Chairs discuss the initial scope of the guideline and suggest experts in each subtopic. The initial literature review helps to identify content experts who have extensive publication experience in the clinical area. The selection process identifies panel members. In addition to strong clinical and methodological expertise, selection criteria include reliability, the ability to work collaboratively, anticipated productivity, and gender, minority, and geographic diversity.
The “ Policy for ACCP Guideline Development” outlines a process ensuring that disclosed conflicts of interest are properly evaluated and resolved at several key points during the development of the EBG. This policy statement includes an explicit and detailed step-by-step procedure to collect and evaluate the disclosed conflicts respective to the guideline topic, and make recommendations to resolve or manage the conflict. The conflict-of-interest assessment flowchart (Fig 1) shows how disclosures are reviewed along with the resulting actions. EBG panel members are requested to disclose in writing conflicts at several times during the course of EBG development, as follows: at the time panelists are nominated for participation on the guideline development panel; at every face-to-face meeting; and prior to publication in the journal CHEST. See also “Establishment of an Oversight Committee in ACCP Evidence-Based Guideline Development“
ACCP reviewers of EBG guidelines (eg, the HSP, Board of Regents, and NetWork members) must adhere to current ACCP conflict-of-interest policies and disclose all conflicts (ie, personal as well as financial). NetWorks are the ACCP interdisciplinary, expertise-focused interest groups that provide college members the opportunity for personal and professional alliances with the ACCP.
The ACCP Health and Science Policy Committee (HSP https://www.aspet.org/about/committees/science-policy/) provides oversight for the development of ACCP-generated EBGs. It is charged with the responsibility of choosing the topic and maintaining the integrity of all EBGs as well as the process used to develop them. The HSP ensures that EBGs are scientifically sound and are based on the available evidence as determined by rigorous reviews of the literature. Further, the HSP continuously evaluates and improves the rigorous basis for this development process to maintain the highest quality and to manage conflicts of interest.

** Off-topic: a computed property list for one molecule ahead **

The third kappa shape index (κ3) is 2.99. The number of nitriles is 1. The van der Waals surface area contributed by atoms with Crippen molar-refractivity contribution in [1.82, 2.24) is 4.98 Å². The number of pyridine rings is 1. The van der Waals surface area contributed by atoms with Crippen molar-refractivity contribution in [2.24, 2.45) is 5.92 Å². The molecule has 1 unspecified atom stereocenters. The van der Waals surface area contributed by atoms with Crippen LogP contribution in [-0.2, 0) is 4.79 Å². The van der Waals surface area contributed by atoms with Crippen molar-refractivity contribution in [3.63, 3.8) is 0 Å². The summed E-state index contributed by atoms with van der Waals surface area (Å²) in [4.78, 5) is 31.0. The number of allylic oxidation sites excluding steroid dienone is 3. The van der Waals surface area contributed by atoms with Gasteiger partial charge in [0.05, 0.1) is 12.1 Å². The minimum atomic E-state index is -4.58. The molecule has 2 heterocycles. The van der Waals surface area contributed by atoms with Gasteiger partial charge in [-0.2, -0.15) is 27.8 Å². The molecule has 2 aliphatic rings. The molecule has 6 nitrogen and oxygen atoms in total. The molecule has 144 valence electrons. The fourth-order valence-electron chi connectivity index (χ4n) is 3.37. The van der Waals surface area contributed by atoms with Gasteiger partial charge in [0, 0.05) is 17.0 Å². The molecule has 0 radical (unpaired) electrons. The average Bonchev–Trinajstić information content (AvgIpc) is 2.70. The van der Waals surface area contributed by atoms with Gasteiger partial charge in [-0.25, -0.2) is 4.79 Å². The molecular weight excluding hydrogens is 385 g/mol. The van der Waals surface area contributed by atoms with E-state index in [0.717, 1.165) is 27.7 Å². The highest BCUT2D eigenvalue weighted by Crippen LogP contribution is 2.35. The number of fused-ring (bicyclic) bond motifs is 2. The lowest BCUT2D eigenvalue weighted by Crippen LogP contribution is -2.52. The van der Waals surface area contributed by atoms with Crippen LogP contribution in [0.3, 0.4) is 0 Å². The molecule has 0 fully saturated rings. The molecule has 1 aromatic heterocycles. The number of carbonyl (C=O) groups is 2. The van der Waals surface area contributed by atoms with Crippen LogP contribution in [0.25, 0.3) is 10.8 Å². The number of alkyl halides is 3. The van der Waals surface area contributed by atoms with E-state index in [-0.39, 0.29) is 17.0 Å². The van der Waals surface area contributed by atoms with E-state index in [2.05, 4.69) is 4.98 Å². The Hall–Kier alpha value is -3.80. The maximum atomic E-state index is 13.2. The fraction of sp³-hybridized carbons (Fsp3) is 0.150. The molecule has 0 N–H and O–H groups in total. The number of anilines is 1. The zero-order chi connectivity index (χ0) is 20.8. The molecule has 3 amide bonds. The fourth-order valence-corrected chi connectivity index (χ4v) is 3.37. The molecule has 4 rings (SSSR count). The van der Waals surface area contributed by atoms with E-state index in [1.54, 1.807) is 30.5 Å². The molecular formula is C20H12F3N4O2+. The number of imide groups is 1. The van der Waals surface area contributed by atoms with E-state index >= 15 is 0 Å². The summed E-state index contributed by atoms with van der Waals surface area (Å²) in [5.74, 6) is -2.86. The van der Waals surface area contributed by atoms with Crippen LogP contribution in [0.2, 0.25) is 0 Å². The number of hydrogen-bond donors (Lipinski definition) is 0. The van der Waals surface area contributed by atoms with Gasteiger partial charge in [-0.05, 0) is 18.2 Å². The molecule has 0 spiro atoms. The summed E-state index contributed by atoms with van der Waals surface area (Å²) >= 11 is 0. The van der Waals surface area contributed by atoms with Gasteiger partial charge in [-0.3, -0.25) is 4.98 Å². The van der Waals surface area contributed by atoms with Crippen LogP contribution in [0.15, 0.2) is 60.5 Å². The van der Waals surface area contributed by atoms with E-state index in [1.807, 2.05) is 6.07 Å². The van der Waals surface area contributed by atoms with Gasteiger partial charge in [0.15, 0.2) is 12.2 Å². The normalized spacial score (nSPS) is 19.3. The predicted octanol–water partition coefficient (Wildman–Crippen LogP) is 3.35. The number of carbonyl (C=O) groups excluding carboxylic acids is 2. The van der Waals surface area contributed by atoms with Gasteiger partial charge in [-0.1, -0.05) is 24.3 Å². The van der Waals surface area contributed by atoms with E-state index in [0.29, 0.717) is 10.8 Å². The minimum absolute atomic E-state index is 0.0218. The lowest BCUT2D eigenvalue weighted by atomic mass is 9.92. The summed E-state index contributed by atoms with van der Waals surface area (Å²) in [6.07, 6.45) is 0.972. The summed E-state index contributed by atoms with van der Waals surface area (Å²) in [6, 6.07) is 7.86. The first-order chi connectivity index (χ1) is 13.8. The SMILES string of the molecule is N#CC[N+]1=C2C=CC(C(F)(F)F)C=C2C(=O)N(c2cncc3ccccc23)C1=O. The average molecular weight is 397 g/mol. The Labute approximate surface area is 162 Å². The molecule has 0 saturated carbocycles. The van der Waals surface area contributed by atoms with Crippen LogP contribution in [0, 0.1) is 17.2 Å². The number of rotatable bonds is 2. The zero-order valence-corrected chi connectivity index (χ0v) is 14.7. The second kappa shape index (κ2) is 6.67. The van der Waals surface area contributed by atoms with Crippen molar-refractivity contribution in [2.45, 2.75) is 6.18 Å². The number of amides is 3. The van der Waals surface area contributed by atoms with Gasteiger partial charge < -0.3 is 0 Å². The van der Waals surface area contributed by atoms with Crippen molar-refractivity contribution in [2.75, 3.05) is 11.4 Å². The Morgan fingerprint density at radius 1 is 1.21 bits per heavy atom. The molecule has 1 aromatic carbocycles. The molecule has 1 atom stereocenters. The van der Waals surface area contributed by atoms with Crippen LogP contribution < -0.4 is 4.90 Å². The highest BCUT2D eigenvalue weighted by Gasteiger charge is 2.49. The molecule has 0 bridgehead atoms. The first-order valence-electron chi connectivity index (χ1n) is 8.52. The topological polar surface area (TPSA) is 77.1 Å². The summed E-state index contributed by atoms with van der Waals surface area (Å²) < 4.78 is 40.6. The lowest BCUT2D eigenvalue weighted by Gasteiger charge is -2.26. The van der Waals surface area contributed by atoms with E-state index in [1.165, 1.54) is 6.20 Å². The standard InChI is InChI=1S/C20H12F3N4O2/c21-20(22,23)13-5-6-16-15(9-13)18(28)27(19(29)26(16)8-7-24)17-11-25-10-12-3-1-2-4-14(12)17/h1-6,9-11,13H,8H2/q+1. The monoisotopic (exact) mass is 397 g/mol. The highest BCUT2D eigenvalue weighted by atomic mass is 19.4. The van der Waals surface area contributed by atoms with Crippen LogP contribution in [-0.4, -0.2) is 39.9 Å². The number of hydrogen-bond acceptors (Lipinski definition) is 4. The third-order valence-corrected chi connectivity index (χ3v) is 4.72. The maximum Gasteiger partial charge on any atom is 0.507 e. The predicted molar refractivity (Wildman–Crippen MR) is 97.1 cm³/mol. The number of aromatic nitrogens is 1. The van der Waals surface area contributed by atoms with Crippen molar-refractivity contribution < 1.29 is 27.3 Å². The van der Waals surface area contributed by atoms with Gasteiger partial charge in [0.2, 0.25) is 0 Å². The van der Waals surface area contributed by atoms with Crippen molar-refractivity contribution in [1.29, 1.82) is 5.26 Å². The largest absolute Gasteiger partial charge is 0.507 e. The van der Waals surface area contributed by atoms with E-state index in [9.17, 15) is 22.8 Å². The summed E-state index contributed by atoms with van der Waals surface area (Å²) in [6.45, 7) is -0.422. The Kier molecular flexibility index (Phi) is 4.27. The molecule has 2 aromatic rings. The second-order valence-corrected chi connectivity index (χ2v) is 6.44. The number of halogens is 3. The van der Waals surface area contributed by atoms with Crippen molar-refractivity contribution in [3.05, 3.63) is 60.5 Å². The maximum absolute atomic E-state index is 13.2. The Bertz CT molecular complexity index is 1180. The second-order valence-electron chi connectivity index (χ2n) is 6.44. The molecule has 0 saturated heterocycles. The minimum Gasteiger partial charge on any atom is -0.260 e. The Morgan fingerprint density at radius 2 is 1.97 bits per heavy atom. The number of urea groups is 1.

The HSP supervises a regimented and transparent approach to EBG development according to the representative time line shown in Table 1. This process dictates the methods used for analyses and synthesis of data, guides the creation and utilization of evidence tables for recommendation generation, and ensures the appropriate use of the ACCP-generated grading system for grading recommendations based on the quality of the evidence and the balance of benefits and harms associated with each recommendation supplied by Canadian Health&Care Mall.
Evidence-based clinical practice guidelines (EBGs) can provide an invaluable distillation of knowledge regarding best practices based on the available evidence. A host of EBGs dealing with many clinical conditions exist today but the variability in quality may be high. Incorporation of high-quality EBGs into daily clinical care by healthcare providers has been limited; nevertheless, when successfully implemented, patient and health-care utilization outcomes improve. Buoyed by these successes, clinical practice EBGs are being utilized in the development of clinical order sets, performance measures, and pay for performance.